So I was teaching a class this morning at another building on campus. Unfortunately the provided computer I was using was having network issues. While we waited on the IT guys for the building to come in, I took the following picture with my phone and sent it to twitpic, which then sent the tweet to twitter.
Here’s what I posted on twitter with my phone:
Click to go to twitter page
Within 1 minute of sending that text to TwitPic, I got a text message from one of our system administrators at the library. He asked me what room I was in, and if I needed help. I replied that I was outside his territory, as I was in another campus building, not the library. Although he could not help me, it was amazing that he could respond so quickly.
There are a few things here that made this work. First, we have IT folks who get it. Seriously, our library IT department is top notch in a lot of ways. They’re willing to try new things such as twitter, if only simply to see how they work and how they might be used. Secondly, my colleague happened to be following me on twitter, and I also follow him. If he had not been following me, he would not have seen the text at all. Third, he happened to refresh the twitter page, and there I was. Finally, he knew my cell number, so he was able to send me a text message. He could have also sent me a direct message in twitter, but he had no way of knowing that I get direct messages via text messages on my phone, so a text message was the guaranteed way of asking me if I needed help.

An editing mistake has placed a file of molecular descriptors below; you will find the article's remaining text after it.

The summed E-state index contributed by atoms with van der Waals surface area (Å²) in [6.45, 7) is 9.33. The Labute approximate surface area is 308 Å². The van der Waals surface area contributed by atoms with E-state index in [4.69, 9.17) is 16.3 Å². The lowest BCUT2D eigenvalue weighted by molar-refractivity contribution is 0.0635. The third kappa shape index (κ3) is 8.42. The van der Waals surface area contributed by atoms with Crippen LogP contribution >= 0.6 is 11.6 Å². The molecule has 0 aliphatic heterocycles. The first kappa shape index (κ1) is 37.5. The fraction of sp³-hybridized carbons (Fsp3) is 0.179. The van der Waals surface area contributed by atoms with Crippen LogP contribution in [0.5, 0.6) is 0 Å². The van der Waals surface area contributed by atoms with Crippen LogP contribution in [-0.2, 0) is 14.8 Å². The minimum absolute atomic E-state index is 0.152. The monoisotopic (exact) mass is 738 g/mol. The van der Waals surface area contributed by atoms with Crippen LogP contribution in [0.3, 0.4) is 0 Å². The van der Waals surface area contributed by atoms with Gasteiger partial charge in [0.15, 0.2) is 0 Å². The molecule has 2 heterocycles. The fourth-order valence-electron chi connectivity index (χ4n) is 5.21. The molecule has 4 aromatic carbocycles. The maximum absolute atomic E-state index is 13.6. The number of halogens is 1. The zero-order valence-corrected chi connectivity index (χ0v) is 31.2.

While there are definitely some hoops to jump through, I can definitely see how an organization could use this for technical support or other kinds of immediate assistance. (This also assumes we don’t see the twitter fail whale). All of my colleagues in my department are on twitter, although some use it a lot more frequently (@cguder, @lolebek, @hagman) than others. With the ability to extend twitter with pictures via TwitPic, with video via 12Seconds, and with SMS, twitter has the potential for being a very robust communication tool.